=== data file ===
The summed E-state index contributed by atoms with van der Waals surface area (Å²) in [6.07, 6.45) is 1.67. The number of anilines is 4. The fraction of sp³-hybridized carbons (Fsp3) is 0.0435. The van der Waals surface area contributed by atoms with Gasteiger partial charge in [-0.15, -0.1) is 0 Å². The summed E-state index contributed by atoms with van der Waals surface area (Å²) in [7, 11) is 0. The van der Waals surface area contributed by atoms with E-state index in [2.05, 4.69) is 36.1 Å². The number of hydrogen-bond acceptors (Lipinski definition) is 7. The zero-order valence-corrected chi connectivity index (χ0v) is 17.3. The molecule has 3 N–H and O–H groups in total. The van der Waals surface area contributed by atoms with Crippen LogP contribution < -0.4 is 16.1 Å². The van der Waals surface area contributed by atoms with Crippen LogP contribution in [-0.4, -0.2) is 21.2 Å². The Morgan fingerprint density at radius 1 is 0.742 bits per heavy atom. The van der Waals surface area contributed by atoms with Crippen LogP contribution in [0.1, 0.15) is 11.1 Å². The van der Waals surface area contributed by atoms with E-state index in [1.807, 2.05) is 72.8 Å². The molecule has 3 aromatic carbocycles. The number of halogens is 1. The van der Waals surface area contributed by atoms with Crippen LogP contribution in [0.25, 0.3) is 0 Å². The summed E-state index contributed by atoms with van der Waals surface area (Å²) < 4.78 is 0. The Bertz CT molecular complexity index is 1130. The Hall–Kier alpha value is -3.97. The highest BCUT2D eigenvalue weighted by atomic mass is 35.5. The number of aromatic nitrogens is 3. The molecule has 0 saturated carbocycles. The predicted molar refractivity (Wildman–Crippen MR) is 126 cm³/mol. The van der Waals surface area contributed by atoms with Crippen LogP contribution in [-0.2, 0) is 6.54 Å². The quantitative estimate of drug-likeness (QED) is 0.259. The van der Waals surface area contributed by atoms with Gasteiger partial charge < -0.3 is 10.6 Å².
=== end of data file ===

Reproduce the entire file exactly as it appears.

The summed E-state index contributed by atoms with van der Waals surface area (Å²) in [6.07, 6.45) is 1.67. The number of anilines is 4. The fraction of sp³-hybridized carbons (Fsp3) is 0.0435. The van der Waals surface area contributed by atoms with Gasteiger partial charge in [-0.15, -0.1) is 0 Å². The summed E-state index contributed by atoms with van der Waals surface area (Å²) in [7, 11) is 0. The van der Waals surface area contributed by atoms with E-state index in [2.05, 4.69) is 36.1 Å². The number of hydrogen-bond acceptors (Lipinski definition) is 7. The zero-order valence-corrected chi connectivity index (χ0v) is 17.3. The molecule has 3 N–H and O–H groups in total. The van der Waals surface area contributed by atoms with Crippen LogP contribution < -0.4 is 16.1 Å². The van der Waals surface area contributed by atoms with Crippen LogP contribution in [-0.4, -0.2) is 21.2 Å². The Morgan fingerprint density at radius 1 is 0.742 bits per heavy atom. The van der Waals surface area contributed by atoms with Crippen LogP contribution in [0.1, 0.15) is 11.1 Å². The van der Waals surface area contributed by atoms with E-state index in [1.807, 2.05) is 72.8 Å². The molecule has 3 aromatic carbocycles. The number of halogens is 1. The van der Waals surface area contributed by atoms with Crippen LogP contribution in [0.25, 0.3) is 0 Å². The summed E-state index contributed by atoms with van der Waals surface area (Å²) < 4.78 is 0. The Bertz CT molecular complexity index is 1130. The Hall–Kier alpha value is -3.97. The highest BCUT2D eigenvalue weighted by atomic mass is 35.5. The number of aromatic nitrogens is 3. The molecule has 0 saturated carbocycles. The predicted molar refractivity (Wildman–Crippen MR) is 126 cm³/mol. The van der Waals surface area contributed by atoms with Crippen LogP contribution in [-0.2, 0) is 6.54 Å². The quantitative estimate of drug-likeness (QED) is 0.259. The van der Waals surface area contributed by atoms with Gasteiger partial charge < -0.3 is 10.6 Å².